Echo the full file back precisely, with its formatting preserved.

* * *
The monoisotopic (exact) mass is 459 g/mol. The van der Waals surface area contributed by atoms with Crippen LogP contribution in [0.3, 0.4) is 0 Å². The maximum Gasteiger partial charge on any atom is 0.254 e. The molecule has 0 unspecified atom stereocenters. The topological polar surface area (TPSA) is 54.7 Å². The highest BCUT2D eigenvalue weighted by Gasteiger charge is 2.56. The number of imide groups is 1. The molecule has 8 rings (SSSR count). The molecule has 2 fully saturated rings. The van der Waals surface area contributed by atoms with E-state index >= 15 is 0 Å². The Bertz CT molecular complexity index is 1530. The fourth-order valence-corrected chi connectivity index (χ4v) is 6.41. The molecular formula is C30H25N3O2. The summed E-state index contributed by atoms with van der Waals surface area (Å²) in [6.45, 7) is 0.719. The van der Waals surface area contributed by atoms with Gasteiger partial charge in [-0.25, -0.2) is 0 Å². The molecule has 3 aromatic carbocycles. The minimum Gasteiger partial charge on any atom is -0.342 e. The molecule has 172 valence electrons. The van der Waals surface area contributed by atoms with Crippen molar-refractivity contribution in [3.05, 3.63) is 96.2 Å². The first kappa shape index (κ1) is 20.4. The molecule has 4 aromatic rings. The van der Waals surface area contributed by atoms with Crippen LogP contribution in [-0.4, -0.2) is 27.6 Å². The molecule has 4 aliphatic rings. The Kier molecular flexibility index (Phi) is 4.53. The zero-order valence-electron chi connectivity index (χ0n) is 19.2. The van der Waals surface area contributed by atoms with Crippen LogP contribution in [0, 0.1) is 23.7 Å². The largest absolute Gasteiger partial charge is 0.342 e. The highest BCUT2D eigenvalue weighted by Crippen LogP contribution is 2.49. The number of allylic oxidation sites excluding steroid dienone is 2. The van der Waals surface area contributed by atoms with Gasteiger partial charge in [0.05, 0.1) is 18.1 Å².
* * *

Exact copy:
The monoisotopic (exact) mass is 459 g/mol. The van der Waals surface area contributed by atoms with Crippen LogP contribution in [0.3, 0.4) is 0 Å². The maximum Gasteiger partial charge on any atom is 0.254 e. The molecule has 0 unspecified atom stereocenters. The topological polar surface area (TPSA) is 54.7 Å². The highest BCUT2D eigenvalue weighted by Gasteiger charge is 2.56. The number of imide groups is 1. The molecule has 8 rings (SSSR count). The molecule has 2 fully saturated rings. The van der Waals surface area contributed by atoms with E-state index >= 15 is 0 Å². The Bertz CT molecular complexity index is 1530. The fourth-order valence-corrected chi connectivity index (χ4v) is 6.41. The molecular formula is C30H25N3O2. The summed E-state index contributed by atoms with van der Waals surface area (Å²) in [6.45, 7) is 0.719. The van der Waals surface area contributed by atoms with Gasteiger partial charge in [-0.25, -0.2) is 0 Å². The molecule has 3 aromatic carbocycles. The minimum Gasteiger partial charge on any atom is -0.342 e. The molecule has 172 valence electrons. The van der Waals surface area contributed by atoms with Crippen molar-refractivity contribution in [3.05, 3.63) is 96.2 Å². The first kappa shape index (κ1) is 20.4. The molecule has 4 aromatic rings. The van der Waals surface area contributed by atoms with Crippen LogP contribution in [-0.4, -0.2) is 27.6 Å². The molecule has 4 aliphatic rings. The Kier molecular flexibility index (Phi) is 4.53. The zero-order valence-electron chi connectivity index (χ0n) is 19.2. The van der Waals surface area contributed by atoms with Crippen LogP contribution in [0, 0.1) is 23.7 Å². The largest absolute Gasteiger partial charge is 0.342 e. The highest BCUT2D eigenvalue weighted by Crippen LogP contribution is 2.49. The number of allylic oxidation sites excluding steroid dienone is 2. The van der Waals surface area contributed by atoms with Gasteiger partial charge in [0.05, 0.1) is 18.1 Å².